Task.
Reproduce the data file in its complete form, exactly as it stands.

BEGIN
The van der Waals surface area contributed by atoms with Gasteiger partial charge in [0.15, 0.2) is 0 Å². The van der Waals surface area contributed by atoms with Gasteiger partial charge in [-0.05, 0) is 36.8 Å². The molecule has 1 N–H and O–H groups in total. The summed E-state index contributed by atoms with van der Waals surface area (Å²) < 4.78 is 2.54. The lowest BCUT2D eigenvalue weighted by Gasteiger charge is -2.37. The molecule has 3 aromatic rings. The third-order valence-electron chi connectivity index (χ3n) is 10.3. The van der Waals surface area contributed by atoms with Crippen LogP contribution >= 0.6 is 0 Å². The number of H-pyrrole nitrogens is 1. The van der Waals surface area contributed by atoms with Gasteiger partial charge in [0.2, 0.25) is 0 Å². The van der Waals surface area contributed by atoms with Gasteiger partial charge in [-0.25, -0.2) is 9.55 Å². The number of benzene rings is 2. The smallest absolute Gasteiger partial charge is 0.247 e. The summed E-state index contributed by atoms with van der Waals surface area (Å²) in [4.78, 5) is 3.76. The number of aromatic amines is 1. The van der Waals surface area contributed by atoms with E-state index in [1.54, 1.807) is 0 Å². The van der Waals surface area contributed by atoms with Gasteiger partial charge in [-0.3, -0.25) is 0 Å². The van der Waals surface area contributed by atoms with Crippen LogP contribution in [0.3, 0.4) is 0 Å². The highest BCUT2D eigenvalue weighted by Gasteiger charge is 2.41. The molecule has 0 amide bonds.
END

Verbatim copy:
The van der Waals surface area contributed by atoms with Gasteiger partial charge in [0.15, 0.2) is 0 Å². The van der Waals surface area contributed by atoms with Gasteiger partial charge in [-0.05, 0) is 36.8 Å². The molecule has 1 N–H and O–H groups in total. The summed E-state index contributed by atoms with van der Waals surface area (Å²) < 4.78 is 2.54. The lowest BCUT2D eigenvalue weighted by Gasteiger charge is -2.37. The molecule has 3 aromatic rings. The third-order valence-electron chi connectivity index (χ3n) is 10.3. The van der Waals surface area contributed by atoms with Crippen LogP contribution >= 0.6 is 0 Å². The number of H-pyrrole nitrogens is 1. The van der Waals surface area contributed by atoms with Gasteiger partial charge in [0.2, 0.25) is 0 Å². The van der Waals surface area contributed by atoms with Gasteiger partial charge in [-0.25, -0.2) is 9.55 Å². The number of benzene rings is 2. The smallest absolute Gasteiger partial charge is 0.247 e. The summed E-state index contributed by atoms with van der Waals surface area (Å²) in [4.78, 5) is 3.76. The number of aromatic amines is 1. The van der Waals surface area contributed by atoms with E-state index in [1.54, 1.807) is 0 Å². The van der Waals surface area contributed by atoms with Gasteiger partial charge in [-0.3, -0.25) is 0 Å². The van der Waals surface area contributed by atoms with Crippen LogP contribution in [0.3, 0.4) is 0 Å². The highest BCUT2D eigenvalue weighted by Gasteiger charge is 2.41. The molecule has 0 amide bonds.